For the first several weeks, Bruce attended classes where she learned Japanese and became an expert at cryptology. After the training, she did most of her work in a crowded room at a large table. Above her head was a low-hanging, metal pole. She remembers that sometimes, after figuring out a particularly difficult or important code, she would excitedly jump up, nearly hitting her head each time. The work was so tedious that even today she can see the sequences of numbers running through her head.
“Sometimes I sit here trying to think, ‘What did those things look like?'” she said. “But really, it was all numbers—groups of numbers.”
While she was on the job, the only thing her loved ones back home knew was that she had a “government job.” Even her future husband, James, with whom she corresponded during the war, never knew what she did.
For Bruce and the other codebreakers, the stakes were high, and they knew there was little to no margin for error.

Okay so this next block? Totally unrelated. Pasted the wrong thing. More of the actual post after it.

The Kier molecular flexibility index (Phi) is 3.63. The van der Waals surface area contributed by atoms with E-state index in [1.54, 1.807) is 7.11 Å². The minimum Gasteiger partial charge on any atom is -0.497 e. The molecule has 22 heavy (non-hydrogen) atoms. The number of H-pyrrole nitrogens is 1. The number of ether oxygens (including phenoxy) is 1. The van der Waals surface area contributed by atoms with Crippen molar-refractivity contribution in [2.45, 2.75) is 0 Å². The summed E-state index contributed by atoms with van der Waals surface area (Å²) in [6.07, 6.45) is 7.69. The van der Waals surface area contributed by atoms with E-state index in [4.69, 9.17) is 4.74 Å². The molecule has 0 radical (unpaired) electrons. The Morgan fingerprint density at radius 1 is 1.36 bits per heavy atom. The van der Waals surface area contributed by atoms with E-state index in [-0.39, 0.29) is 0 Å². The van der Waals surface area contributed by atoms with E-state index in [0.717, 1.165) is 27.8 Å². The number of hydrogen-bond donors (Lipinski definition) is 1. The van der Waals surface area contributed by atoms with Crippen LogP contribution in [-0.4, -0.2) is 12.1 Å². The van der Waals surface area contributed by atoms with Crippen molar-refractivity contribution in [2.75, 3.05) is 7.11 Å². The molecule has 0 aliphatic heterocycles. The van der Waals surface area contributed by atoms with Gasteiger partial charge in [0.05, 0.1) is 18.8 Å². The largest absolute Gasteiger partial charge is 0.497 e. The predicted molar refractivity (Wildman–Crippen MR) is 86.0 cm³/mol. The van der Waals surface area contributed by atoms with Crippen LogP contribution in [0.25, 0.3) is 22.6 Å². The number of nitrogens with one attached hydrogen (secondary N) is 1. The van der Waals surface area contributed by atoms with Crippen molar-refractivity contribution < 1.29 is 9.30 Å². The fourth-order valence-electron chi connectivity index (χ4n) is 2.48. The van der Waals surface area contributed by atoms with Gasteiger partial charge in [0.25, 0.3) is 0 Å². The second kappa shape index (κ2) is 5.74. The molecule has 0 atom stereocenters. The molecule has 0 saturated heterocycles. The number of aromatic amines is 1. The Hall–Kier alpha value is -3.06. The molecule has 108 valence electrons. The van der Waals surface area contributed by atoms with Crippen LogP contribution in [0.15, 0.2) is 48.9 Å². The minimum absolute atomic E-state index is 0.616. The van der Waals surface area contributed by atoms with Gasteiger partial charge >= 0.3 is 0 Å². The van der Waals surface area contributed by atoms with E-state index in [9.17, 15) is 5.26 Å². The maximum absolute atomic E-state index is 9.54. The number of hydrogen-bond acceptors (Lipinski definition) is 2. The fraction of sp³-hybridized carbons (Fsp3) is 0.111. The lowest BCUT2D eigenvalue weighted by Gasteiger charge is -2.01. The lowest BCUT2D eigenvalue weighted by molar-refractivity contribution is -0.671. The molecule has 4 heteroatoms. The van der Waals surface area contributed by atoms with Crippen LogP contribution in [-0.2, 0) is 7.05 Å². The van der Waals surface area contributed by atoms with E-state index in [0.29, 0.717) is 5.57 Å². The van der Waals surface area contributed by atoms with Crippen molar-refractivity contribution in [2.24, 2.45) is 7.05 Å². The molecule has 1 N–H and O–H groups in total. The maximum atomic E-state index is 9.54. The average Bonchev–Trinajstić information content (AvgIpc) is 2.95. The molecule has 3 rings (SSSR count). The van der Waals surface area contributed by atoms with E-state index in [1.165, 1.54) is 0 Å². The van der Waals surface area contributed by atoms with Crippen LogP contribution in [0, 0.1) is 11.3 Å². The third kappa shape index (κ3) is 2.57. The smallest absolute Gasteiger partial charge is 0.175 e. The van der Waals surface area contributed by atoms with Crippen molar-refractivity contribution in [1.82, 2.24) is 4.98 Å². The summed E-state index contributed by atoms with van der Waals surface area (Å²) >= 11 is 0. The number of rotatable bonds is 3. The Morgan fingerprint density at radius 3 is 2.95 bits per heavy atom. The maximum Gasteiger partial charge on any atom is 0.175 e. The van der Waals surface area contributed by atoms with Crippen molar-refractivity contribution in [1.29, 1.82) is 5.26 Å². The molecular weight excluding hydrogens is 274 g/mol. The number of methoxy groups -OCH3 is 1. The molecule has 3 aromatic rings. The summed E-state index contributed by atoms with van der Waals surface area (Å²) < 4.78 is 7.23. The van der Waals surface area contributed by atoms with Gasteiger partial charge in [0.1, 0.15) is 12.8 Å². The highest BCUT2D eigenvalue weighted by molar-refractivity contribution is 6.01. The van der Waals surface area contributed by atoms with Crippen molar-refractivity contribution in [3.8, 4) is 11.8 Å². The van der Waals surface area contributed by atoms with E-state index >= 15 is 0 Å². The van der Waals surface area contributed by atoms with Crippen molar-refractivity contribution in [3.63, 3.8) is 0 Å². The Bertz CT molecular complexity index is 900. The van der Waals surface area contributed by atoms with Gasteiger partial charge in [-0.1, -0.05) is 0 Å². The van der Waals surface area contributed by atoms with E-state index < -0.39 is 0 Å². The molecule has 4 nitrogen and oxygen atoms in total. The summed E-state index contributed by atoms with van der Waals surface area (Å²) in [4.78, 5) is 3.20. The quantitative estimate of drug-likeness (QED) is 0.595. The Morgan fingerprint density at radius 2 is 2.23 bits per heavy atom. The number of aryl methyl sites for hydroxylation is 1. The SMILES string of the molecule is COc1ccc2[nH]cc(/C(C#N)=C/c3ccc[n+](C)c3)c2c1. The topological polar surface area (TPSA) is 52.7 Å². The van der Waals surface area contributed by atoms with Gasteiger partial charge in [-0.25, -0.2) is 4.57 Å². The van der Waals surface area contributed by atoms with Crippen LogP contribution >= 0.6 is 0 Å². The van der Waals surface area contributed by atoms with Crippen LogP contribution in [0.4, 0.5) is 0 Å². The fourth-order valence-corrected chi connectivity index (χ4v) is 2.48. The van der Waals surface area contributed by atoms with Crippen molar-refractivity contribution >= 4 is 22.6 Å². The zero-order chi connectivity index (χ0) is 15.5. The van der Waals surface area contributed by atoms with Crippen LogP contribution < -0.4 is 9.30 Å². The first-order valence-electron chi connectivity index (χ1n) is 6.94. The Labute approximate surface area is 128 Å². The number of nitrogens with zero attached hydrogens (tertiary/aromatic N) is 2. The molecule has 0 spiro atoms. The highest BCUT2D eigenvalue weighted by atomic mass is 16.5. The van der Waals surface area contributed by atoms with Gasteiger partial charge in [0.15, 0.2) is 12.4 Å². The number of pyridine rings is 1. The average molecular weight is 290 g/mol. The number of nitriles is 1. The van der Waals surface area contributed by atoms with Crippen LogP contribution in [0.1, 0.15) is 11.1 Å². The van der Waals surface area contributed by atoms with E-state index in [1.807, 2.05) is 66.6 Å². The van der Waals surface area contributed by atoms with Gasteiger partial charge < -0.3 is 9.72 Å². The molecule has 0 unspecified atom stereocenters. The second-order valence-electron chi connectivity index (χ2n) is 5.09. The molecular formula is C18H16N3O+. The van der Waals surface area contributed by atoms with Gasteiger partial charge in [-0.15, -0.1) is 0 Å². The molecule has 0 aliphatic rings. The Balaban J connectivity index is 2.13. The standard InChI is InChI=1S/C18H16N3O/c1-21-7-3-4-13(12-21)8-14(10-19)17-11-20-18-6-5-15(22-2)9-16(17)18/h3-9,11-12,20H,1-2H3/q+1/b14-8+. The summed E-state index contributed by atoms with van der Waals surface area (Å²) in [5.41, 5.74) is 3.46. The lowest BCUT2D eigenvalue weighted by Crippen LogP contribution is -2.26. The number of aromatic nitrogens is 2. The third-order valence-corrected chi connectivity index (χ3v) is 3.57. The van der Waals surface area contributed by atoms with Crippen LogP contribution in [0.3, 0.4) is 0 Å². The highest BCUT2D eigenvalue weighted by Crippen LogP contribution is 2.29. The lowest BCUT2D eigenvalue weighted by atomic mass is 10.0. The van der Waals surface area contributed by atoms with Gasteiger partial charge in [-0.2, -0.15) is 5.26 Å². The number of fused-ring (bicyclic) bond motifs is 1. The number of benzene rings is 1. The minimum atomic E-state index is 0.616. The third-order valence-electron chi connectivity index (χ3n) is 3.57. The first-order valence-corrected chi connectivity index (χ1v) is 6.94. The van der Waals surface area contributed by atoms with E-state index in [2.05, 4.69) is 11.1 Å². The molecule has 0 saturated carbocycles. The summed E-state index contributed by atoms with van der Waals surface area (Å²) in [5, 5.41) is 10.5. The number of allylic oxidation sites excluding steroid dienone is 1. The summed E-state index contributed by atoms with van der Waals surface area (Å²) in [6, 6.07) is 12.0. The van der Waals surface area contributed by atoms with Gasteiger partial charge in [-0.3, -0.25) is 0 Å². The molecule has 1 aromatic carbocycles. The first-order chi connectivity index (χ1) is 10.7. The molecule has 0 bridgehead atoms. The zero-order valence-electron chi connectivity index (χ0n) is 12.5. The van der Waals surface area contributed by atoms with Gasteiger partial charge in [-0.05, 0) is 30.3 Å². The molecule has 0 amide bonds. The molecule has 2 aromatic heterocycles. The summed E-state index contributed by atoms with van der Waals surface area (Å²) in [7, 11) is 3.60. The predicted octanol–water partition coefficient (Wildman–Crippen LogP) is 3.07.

They were sworn to secrecy, and that responsibility sometimes laid heavy on their hearts when the codes revealed bad news about loved ones fighting in the war.
“We were scared to death the whole time,” Bruce said. “We were threatened with espionage and everything when we were doing the decoding.”
After the war, Bruce married her husband, James, who was an Army Air Corps veteran, and they bought a house in Richmond. While her husband went back to his job at DuPont, Bruce served as a substitute teacher and did work in real estate.
Even after the war, Bruce knew there would be severe consequences if she revealed the true nature of her work. She still remembers the words from a letter sent to her from the War Department in 1946 that states, “You must never disclose this to anyone in your lifetime.”
As a result, it took Mundy quite a bit of time to convince Bruce that it was OK to talk. She even insisted her son, a lawyer, be present.
Bruce’s family is proud to see her finally be able to share her story.
“I’ve told her, ‘Mom, you’ve got a legacy,'” Jim Bruce said. “‘Anybody on the globe who types your name in on the Internet with the word code will see a whole slew of articles that have come out. That’s your legacy.”
Randolph’s new virtual book club is featuring Code Girls as its first book.